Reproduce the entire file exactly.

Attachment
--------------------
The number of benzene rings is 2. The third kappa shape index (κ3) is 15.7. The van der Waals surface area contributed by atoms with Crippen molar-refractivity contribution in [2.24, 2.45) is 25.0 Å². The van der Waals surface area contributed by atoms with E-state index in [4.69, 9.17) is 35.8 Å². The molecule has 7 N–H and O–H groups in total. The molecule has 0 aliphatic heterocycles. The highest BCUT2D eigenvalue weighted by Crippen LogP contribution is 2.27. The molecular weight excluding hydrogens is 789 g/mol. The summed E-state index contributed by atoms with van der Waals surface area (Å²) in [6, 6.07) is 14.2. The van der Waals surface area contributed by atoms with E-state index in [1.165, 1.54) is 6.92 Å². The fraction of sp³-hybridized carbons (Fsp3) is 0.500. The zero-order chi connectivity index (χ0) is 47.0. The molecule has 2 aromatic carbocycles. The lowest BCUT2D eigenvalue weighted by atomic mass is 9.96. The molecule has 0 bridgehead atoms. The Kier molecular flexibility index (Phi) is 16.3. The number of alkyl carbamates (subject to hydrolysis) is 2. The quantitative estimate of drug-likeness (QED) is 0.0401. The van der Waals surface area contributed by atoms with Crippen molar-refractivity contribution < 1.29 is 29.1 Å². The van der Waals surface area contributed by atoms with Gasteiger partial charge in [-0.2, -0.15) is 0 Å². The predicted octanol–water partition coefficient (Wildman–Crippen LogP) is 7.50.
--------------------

The number of benzene rings is 2. The third kappa shape index (κ3) is 15.7. The van der Waals surface area contributed by atoms with Crippen molar-refractivity contribution in [2.24, 2.45) is 25.0 Å². The van der Waals surface area contributed by atoms with E-state index in [4.69, 9.17) is 35.8 Å². The molecule has 7 N–H and O–H groups in total. The molecule has 0 aliphatic heterocycles. The highest BCUT2D eigenvalue weighted by Crippen LogP contribution is 2.27. The molecular weight excluding hydrogens is 789 g/mol. The summed E-state index contributed by atoms with van der Waals surface area (Å²) in [6, 6.07) is 14.2. The van der Waals surface area contributed by atoms with E-state index in [1.165, 1.54) is 6.92 Å². The fraction of sp³-hybridized carbons (Fsp3) is 0.500. The zero-order chi connectivity index (χ0) is 47.0. The molecule has 2 aromatic carbocycles. The lowest BCUT2D eigenvalue weighted by atomic mass is 9.96. The molecule has 0 bridgehead atoms. The Kier molecular flexibility index (Phi) is 16.3. The number of alkyl carbamates (subject to hydrolysis) is 2. The quantitative estimate of drug-likeness (QED) is 0.0401. The van der Waals surface area contributed by atoms with Crippen molar-refractivity contribution < 1.29 is 29.1 Å². The van der Waals surface area contributed by atoms with Gasteiger partial charge in [-0.2, -0.15) is 0 Å². The predicted octanol–water partition coefficient (Wildman–Crippen LogP) is 7.50.